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  • Writer's pictureProf. Mohan Singh


I joined a Municipal Board Primary School soon after arriving as a Burma Evacuee during the war, in 1942, but I was about two years behind my age mates. In fact, the subjects that I studied there, English, Burmese, and Arithmetic using an abacus, were totally irrelevant here. Urdu was the main subject.

I started with the Alphabet and was able to get a double promotion and landed in neighborhood high school in 1945 where English was introduced. I took to it as a duck takes to water. While other boys were struggling with ‘cat’, ‘bat’ ‘rat’, I could easily answer simple questions in English. The teacher, notorious for his special cane, appreciated my evenly spaced cursive writing which was a sort of Copper Plate script or just Roundhand English written with a sharp point ‘G’ nib. But that proved to be a disaster.

Signature practicing man

I started copying Master Gyan Singh’s signature and that too in red ink. Two full strokes of the cane, one on each palm, sufficed to bring home the lesson, although I continued to remain the monitor and check notebooks of other boys. On the other hand, the Urdu period was a nightmare for other reasons. This teacher insisted on our greeting him like we greeted other teachers but to remain standing after that. He would ask questions on Urdu grammar. If you answered correctly, you earned a ‘sit down’ otherwise his ‘standing instructions’ prevailed. We never came across his Urdu signature. However, my habit of copying the signatures of some teachers who signed in English continued, to later on including Jawahar Lal Nehru's, Mahatma Gandhi's, Albert Einstein's, Abraham Lincoln's, etc. for fun.

But by the time I was in 8th or 9th, I found myself endowed with a skill to enhance the flow of ink or fix a leaking section of fountain pens, not permitted in lower classes who used dank or dip pens and inkpots built into wooden desks. And, the loss of a fountain pen those days was a news and an actionable event. My nicker belt often had one or two pens tucked for ‘repairs’ to be delivered the next day when the owner would test-write by quickly writing his name or say ‘signing’. Incidentally, I shared my initials with the Head Master Mahna Singh’s and reproduced that on class fellows’ notebooks in Class-X without any fear.

post card writing and calligraphy

My sister’s father-in-law had beautiful uniform handwriting and his occasional postcard was always awaited. When he developed tremulous fingers, I would imitate his writing by putting the clipboard on the lamp head of my idling scooter to get a similar effect. But signatures, yes. Employment makes you sign on a dotted line. You are required to write your cheques, mentioning the date, amount, account number, and your exclusive signature something as important as your password today. By the way, I opened my second account with a negative balance i.e. one by writing a self cheque on the condition that I would deposit my salary cheque only in that bank, every month. That gave me a ready overdraft equal to a month’s salary.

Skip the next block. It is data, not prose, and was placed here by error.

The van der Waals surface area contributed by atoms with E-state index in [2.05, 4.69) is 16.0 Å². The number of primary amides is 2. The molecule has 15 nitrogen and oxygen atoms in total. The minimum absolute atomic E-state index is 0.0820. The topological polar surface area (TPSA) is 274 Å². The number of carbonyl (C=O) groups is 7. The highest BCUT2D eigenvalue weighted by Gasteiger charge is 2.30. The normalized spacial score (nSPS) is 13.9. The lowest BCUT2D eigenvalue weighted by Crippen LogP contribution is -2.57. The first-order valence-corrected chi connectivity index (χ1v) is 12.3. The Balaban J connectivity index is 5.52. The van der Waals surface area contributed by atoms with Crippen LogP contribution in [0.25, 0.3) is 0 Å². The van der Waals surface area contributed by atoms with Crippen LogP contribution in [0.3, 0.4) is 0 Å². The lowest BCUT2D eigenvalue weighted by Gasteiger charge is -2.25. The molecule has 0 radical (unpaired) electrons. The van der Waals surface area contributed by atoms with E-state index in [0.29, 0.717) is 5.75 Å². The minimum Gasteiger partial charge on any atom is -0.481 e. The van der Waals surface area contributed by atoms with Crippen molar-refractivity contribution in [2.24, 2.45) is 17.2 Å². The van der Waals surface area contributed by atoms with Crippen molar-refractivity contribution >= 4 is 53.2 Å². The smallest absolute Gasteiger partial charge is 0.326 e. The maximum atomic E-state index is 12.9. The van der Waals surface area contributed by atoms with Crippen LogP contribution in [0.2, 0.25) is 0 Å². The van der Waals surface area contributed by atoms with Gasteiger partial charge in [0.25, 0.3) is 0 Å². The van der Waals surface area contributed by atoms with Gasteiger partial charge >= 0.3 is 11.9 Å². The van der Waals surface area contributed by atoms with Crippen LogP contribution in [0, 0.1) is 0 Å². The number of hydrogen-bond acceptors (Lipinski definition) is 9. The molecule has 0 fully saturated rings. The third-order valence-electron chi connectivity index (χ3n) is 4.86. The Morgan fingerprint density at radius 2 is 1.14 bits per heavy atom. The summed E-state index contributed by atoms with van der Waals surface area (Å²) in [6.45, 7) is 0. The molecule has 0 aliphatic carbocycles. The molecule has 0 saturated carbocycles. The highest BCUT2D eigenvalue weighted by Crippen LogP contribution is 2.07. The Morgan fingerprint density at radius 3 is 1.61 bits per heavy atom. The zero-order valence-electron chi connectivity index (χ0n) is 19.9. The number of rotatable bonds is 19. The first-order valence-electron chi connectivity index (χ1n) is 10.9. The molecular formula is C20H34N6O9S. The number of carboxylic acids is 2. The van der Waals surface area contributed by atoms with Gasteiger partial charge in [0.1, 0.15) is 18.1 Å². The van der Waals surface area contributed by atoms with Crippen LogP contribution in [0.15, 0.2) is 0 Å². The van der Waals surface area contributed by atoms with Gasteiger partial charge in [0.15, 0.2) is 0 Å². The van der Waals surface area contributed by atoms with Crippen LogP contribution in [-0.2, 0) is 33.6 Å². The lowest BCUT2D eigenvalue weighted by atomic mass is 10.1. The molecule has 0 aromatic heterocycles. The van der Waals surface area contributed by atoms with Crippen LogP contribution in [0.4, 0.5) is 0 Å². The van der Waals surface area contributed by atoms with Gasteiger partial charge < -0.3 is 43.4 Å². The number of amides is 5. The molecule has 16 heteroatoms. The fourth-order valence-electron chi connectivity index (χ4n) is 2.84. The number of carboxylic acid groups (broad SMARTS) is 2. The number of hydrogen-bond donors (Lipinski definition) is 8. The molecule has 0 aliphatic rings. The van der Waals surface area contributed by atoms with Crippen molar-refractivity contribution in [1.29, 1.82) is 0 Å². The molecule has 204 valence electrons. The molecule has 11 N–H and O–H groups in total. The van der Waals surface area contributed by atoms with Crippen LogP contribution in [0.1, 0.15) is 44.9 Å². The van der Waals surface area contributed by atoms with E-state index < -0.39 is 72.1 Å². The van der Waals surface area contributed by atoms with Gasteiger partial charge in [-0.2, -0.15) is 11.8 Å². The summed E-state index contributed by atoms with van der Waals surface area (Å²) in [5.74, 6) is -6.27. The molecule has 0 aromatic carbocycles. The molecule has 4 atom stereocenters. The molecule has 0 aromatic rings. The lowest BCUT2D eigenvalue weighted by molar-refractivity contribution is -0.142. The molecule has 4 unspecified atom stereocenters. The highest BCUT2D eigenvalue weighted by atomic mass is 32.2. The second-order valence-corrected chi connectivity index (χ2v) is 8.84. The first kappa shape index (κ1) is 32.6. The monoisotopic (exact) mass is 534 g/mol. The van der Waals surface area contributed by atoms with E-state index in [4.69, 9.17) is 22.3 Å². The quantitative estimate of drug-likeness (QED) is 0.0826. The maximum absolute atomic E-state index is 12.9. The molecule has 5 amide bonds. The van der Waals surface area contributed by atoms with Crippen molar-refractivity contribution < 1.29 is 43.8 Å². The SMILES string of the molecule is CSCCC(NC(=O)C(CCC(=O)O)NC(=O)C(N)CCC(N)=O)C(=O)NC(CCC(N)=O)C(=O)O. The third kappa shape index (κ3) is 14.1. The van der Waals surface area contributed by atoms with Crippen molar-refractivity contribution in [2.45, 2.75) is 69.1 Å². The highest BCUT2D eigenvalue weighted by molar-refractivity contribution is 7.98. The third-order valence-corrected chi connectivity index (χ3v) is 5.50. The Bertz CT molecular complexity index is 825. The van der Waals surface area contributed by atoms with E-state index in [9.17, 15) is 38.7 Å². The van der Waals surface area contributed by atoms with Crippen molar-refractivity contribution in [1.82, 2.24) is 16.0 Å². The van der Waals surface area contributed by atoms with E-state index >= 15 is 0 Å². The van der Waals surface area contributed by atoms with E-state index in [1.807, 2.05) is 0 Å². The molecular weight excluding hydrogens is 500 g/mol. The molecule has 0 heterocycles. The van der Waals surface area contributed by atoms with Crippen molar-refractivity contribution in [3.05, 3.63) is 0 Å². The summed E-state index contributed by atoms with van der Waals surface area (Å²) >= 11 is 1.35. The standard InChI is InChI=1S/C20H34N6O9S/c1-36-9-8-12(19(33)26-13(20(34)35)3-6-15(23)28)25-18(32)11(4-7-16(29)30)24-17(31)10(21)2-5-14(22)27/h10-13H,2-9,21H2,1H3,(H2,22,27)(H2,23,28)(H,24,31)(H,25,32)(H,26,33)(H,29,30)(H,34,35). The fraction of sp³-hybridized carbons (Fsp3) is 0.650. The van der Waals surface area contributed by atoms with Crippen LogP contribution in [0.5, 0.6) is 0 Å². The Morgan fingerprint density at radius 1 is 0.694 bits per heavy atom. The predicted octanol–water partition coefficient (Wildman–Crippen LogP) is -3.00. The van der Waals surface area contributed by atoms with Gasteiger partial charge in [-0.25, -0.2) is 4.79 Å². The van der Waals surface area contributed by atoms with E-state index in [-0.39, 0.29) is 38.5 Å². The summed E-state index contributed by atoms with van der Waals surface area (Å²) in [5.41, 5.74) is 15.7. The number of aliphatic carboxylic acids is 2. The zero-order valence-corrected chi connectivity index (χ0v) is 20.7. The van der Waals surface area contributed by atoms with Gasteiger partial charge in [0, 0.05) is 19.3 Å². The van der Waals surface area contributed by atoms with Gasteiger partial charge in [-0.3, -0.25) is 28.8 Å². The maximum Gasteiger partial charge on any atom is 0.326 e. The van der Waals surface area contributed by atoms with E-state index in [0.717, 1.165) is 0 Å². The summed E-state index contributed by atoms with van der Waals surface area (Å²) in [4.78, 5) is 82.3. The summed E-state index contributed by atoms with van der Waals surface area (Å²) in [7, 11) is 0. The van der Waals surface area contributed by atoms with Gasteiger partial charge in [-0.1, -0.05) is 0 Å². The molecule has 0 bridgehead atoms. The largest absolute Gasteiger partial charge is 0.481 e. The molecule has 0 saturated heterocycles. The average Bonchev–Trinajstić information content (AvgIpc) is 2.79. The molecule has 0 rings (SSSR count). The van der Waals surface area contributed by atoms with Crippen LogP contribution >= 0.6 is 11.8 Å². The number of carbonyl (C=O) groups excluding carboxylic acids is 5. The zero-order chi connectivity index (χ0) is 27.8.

The process of intensive signing started. I observed that cashiers usually scribble only a wave but teachers, like yours truly, perhaps fall in love with their own hand. With the passage of time, the signature acquires unique features like a special ending, crossing, height of letters, slant, and flourishes. I also date, yes. About five years ago, I purchased an air ticket and the agent was kind enough to trust me. He accepted my cheque. But after about ten days, I was stunned to hear him on phone saying the instrument of withdrawal had been dishonored. On repeated inquiries, I was told that the reason ticked by the clearinghouse was ‘signatures do not tally’. I felt small and wrote another cheque which also met the same fate. I tendered a thousand apologies and paid cash. The lesson: With age, you have to accept impaired vision and hearing, yes, but then 'there are other things in heaven and earth than are dreamt of in our philosophy.' I had lost the skill to copy signatures, including my own. What once was a pleasure, is now a risk if not a challenge. Hence the lady of the house. Her signature didn't suffer overuse. She manages the account.

Written By-

Prof. Mohan Singh

Books You Should Read-

Full Spectrum: India's Wars, indian kargil war books
RAF Fighter Pilots Over Burma: Images of War

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